Mardiyono, 32, is the owner of the workshop, which was badly damaged in the 2006 earthquake.
“The workshop took two to three months to repair. The government gave me Rp 1 million [$100], but the reconstruction and capital costs were Rp 8 million,” he said.
While we chatted to Madiyono, a noisy rotary mill could be heard in the back room. Silver and copper that had been blended and cooled was now being spun into a spool of fine wire. The machine is worth around $500, and was donated to the workshop by the IOM.
“I wouldn’t have been able to buy one myself,” Mardiyono said, taking a brief break from his workbench, putting out his cigarette and lighting up another. “We still need a lot of new capital, and we’d like more help from the government. I wish they’d think about the everyday people, like us.”
Other workers listened in on Mardiyono’s comments, but kept their heads down at their benches, concentrating on their workmanship. They used thin pincers to manipulate the silver wire and create fine detail in the butterfly broaches and diamond-shaped earrings that illuminate Yogyakarta’s Kota Gede.
Warjiyo, 34, is one of them. He has been working as a silversmith in Pampang for 15 years.
“My house was damaged in the earthquake, but I didn’t get any aid. Only a few people got help. Everyone in the community just helped each other rebuild,” he said.
On a good month, Warjiyo now makes Rp 900,000 to support his wife and 5-year-old daughter.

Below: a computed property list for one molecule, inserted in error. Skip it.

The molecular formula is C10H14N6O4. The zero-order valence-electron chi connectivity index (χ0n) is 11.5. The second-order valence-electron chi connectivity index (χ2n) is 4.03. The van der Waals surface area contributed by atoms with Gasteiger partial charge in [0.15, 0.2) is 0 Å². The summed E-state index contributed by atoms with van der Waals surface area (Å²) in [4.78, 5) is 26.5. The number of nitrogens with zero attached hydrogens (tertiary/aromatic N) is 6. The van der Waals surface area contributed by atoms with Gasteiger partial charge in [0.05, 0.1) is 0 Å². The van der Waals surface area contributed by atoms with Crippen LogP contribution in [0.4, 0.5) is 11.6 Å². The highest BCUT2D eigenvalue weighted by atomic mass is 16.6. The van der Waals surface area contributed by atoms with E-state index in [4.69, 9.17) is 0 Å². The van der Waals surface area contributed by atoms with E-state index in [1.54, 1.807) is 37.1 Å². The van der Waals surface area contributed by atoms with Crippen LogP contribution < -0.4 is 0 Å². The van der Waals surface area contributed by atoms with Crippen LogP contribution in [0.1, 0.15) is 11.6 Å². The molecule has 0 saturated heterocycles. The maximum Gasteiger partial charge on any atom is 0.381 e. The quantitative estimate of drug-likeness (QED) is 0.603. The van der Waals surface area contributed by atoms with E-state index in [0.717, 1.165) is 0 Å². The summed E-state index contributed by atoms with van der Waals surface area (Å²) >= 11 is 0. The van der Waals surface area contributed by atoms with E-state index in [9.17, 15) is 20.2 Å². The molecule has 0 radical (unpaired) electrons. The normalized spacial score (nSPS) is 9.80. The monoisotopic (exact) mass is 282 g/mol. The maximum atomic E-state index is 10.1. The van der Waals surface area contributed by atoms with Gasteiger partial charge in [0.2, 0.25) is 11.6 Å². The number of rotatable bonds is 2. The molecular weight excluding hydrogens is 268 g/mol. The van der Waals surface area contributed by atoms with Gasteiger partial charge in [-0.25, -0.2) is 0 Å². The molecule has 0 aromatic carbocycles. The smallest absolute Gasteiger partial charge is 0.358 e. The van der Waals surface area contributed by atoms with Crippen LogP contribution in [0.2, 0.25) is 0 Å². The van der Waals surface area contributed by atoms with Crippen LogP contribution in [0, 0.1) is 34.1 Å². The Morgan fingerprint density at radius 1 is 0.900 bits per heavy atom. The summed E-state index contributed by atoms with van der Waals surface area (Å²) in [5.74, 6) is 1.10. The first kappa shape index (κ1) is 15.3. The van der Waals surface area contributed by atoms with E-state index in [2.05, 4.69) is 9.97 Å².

“In the months after the earthquake, I was making around Rp 500,000, which was very hard,” he said.
Warjiyo spoke in Indonesian, but shyly used the occasional English phrase to get his point across. The IOM has been holding English classes for the locals to help them engage with international buyers and access new markets.
“We have [also] facilitated beneficiaries to form village promotion teams responsible for increasing market access,” Haschenz said.
To further strengthen their presence in the market, six silversmiths from Pampang were recently sent to Bali to learn about Balinese design and marketing techniques. They returned and shared their knowledge with their colleagues.
“That improved our incomes a little, but we still need more help here,” Warjiyo said.
Down the road from the workshop is the Pampang silversmiths’ showroom, which gives visitors the opportunity to buy the silver products, generally at cheaper prices than those in Kota Gede. After the products are crafted, they are cleaned and polished, and their brilliance jumps out of the display cabinets here.
Among Pampang’s visitors in December was first lady Ani Yudhoyono.
“I got to meet Ibu Ani. I felt so honored to meet her,” Warjiyo said. “I hope she spreads the word to Jakarta about what we’re doing and creates more opportunities for us.”
He added, however, that Ibu Ani did not buy anything.
“That’s OK,” he said, laughing. “I’m still glad she came.”
Related: The Art of Getting ‘Wasted’ in Yogya